The euro-zone governments actually need tax revenue, since their governments can no longer create spending money out of thin air. All non-Monetarily Sovereign entities need some kind of income from outside themselves if they are to survive.

      “In the UK your tax payments are made to an account with the number 000000!”

      Yes, I believe that tax revenues are collected (and destroyed) by the Exchequer, which is a division of the British Treasury (just as the Internal Revenue Service is a division of the U.S. Treasury).

      “Warren Mosler said the accounts are Treasury accounts, but what happens then is not explained, except your saying they are “Cleared”, which I gather means marked down to zero.[?]

      Yes, that is my understanding.

      “Just as the CB can mark-up accounts to spend, they can mark down to destroy. It’s quite a landmark to understand that.”

      Central banks don’t “spend” per se. They borrow and lend, and pay interest, and they also shift around “reserves,” which are not money in the ordinary sense. Reserves cannot be spent. Banks create loan money by “marking up” accounts. Loan money is destroyed by the process of paying back the loan. Monetarily Sovereign governments also create money by “marking up” accounts. Government money is destroyed via taxation.

      “The government itself is not very forthcoming and central bankers learn to obfuscate, as Greenspan has admitted.”

      They do this to make you grovel before them.

      “I don’t blame MMT people like you do.”

      I think their approach is too academic and low key. Worst of all they have no understanding of “Gap dynamics.” And they don’t put enough thought into why people resist MMT. But that’s just my opinion.

      “First off MMT represents a description of what actually happens with macroeconomics and just as we have difficulty getting our heads around economics in general there’s no law that says getting one’s head around MMT is any easier. Just because it’s rational doesn’t mean everyone is rational and I would add your attitude is irrational as well. Making mistakes doesn’t invalidate it but it can add to the confusion. I’ve spent an enormous amount of effort trying to get my head around it, over 2 years in fact and it’s still not all clear.”

      That’s their fault, not yours. MMT people are academicians, and as such they don’t know how to communicate effectively.

      “It’s a worthy battle. It doesn’t need infighting as it only divides us and slows acceptance.”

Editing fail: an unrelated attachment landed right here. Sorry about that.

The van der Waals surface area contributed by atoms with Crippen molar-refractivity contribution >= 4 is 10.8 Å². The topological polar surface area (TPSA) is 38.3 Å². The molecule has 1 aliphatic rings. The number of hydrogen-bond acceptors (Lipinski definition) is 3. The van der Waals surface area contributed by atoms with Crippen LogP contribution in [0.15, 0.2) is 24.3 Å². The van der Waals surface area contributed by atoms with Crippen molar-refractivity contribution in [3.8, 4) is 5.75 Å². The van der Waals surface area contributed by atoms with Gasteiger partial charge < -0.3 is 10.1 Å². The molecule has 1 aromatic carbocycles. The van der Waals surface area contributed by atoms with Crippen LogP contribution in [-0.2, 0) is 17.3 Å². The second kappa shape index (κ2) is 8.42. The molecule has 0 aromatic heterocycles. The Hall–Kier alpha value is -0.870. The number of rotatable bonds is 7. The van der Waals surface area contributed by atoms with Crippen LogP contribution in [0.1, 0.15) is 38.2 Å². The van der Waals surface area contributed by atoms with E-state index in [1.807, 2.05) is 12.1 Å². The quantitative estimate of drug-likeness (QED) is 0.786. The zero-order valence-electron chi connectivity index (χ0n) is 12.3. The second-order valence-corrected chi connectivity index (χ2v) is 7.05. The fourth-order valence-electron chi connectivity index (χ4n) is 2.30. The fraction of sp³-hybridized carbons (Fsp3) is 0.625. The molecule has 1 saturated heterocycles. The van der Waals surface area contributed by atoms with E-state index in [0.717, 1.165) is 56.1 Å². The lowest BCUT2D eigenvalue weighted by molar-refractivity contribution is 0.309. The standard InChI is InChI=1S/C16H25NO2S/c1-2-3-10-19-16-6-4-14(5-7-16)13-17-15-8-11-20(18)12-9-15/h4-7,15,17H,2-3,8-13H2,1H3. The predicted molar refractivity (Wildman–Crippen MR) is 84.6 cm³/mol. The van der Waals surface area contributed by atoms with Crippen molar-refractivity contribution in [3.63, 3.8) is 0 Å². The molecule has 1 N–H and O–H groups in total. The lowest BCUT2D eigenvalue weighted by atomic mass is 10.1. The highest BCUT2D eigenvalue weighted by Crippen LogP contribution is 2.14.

There’s no infighting. Whenever I have commented on their blogs, they have deleted me. So I don’t go there any more. They’re in their little bubble, whereas I am out in the world, surrounded by suffering that is caused by austerity.

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      1. I only just discovered your reply, so a belated thanks. Can you name the blog sites which delete your responses? Maybe they are ones I have yet to uncover. Personally I never took any interest in economics as I am an architect now semi retired but with time on my hands to look into Money mechanics which I first saw on Wikipedia based on the Reserve bank of Chicago’s paper of 1963. It ‘s not used now because it spends a lot of time on FRL which is outdated today in banking.
        It’s all quite counterintuitive, just as Relativity is. Our “common sense” doesn’t prepare us for the reality.

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  2. I appreciate your responding and even doing a whole post on this!!

    The post is a great primer on the nature of modern money for folks who need.

    Unfortunately like my past discussion with MS and MMT folks it does not answer the actual question posed.

    Let me first say that in setting up your post you incorrectly characterize a number of my “positions”. I do not mind that you did this, in that it was helpful to set up the post for others but I just want to point that out.

    For one, my frustration to the extent that I care, is with MS as much as it is with MMT folks. In fact in my experience, MMT folks have been as helpful if not more so than MS folks. In addition saying that I believe social security is insolent is another and there are others characterizations in the post I could take issue with but for our purposes now that is not important.

    In addressing the question posed, if I understood you correctly and if not I apologize in advance, you made a couple of points which really do not address the question.

    If I may summarize…

    You first mention that money is electronic like a scoreboard. That when the government debits or credits an account it does not physically move money around… so it goes no where. As you say, when the government credits an account it just marks it up or adds digits/points and when it taxes it removes points, which by the way is something we all do. I agree and I agree with the notion that taxes remove, not destroy but removes money from the economy!!

    Interestingly at this point you throw in the word “destroyed/destroys”. You use this word because points are removed, in essence they are being “destroyed”, which I do not necessary disagree with but there is a bit more to the story you leaving out…or…

    You do continue and clarify by saying that although money is “destroyed” the government does keep track of the money ie..keeps an account ie..think accounting… but you do add that this is mostly to acknowledge the receipt of the money or at least I think that is what you are saying because…

    You go on by saying that when the government taxes it debits the tax payer account and credits its own account but because money did not go anywhere again it is “destroyed”.